Over the past 12 years, the FORMOSAT-2 satellite has acquired 2.55 million photos and is best known for documenting images of Taiwan before and after Typhoon Morakot hit the island, which proved helpful to the government's land valuation efforts.
Now, according to Taiwan's China Post online infosite, experts last Friday announced plans to decommission FORMOSAT-2. The satellite will be temporarily replaced with Japan's satellite services until the new FORMOSAT-5 is launched sometime before the close of 2016.
National Applied Research Laboratories (NARLabs) Vice President Wang Jough-tai confirmed this news to local media, saying that though FORMOSAT-2 was originally designed for a five-year mission in May 2004, the satellite has operated for more than 12 years. However, the satellite has now been deemed unrepairable—one of FORMOSAT-2's four reaction wheels malfunctioned in 2011 and spacecraft has been running on the three remaining reaction wheels—then another one failed last month.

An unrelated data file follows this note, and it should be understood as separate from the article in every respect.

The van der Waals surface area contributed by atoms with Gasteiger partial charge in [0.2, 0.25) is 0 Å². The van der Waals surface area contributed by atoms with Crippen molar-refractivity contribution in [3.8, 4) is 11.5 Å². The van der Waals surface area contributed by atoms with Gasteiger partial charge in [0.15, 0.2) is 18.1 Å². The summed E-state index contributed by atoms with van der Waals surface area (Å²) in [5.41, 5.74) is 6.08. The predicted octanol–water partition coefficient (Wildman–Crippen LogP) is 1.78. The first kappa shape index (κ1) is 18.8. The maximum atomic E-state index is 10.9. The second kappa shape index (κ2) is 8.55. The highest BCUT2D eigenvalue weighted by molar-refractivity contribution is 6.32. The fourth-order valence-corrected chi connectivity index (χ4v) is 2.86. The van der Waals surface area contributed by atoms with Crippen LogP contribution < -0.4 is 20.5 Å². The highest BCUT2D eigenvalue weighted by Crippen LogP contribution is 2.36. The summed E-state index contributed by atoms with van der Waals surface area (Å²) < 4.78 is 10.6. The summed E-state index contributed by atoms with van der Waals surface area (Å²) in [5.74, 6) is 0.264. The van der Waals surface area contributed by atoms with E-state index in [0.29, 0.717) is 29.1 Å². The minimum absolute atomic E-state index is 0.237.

According to the National Space Organization (NSPO), FORMOSAT-2 served functions including monitoring and taking photos of the Earth's surface, then sending the captured images back to the planet. According to the NSPO, satellites should be discarded when there are only two reaction wheels remaining as satellites cannot adjust their camera positions when that occurs and shooting angles are influenced.
Before the new satellite FORMOSAT-5 can be put into service, NARLabs said the plans are to rely on platforms established by international organizations, including Japan's Sentinel Asia and UNOSAT, to retrieve images. Wang said that the government is still mulling over how to handle the retired FORMOSAT-2, whether to let the satellite become space junk or return to Earth.